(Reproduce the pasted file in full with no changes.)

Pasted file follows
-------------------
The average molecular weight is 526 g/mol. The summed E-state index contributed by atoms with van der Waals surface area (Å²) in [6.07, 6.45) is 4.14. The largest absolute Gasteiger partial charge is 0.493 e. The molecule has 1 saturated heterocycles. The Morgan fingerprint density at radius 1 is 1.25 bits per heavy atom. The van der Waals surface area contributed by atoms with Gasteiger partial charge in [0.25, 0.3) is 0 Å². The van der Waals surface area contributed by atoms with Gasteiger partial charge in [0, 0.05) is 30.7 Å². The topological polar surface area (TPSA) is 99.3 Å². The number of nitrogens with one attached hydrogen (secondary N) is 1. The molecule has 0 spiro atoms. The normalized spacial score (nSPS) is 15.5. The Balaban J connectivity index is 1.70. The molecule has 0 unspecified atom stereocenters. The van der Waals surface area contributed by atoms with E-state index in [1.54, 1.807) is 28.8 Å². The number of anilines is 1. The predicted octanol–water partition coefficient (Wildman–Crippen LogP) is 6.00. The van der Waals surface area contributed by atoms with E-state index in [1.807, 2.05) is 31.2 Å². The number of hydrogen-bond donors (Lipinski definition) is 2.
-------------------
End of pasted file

The average molecular weight is 526 g/mol. The summed E-state index contributed by atoms with van der Waals surface area (Å²) in [6.07, 6.45) is 4.14. The largest absolute Gasteiger partial charge is 0.493 e. The molecule has 1 saturated heterocycles. The Morgan fingerprint density at radius 1 is 1.25 bits per heavy atom. The van der Waals surface area contributed by atoms with Gasteiger partial charge in [0.25, 0.3) is 0 Å². The van der Waals surface area contributed by atoms with Gasteiger partial charge in [0, 0.05) is 30.7 Å². The topological polar surface area (TPSA) is 99.3 Å². The number of nitrogens with one attached hydrogen (secondary N) is 1. The molecule has 0 spiro atoms. The normalized spacial score (nSPS) is 15.5. The Balaban J connectivity index is 1.70. The molecule has 0 unspecified atom stereocenters. The van der Waals surface area contributed by atoms with E-state index in [1.54, 1.807) is 28.8 Å². The number of anilines is 1. The predicted octanol–water partition coefficient (Wildman–Crippen LogP) is 6.00. The van der Waals surface area contributed by atoms with E-state index in [1.807, 2.05) is 31.2 Å². The number of hydrogen-bond donors (Lipinski definition) is 2.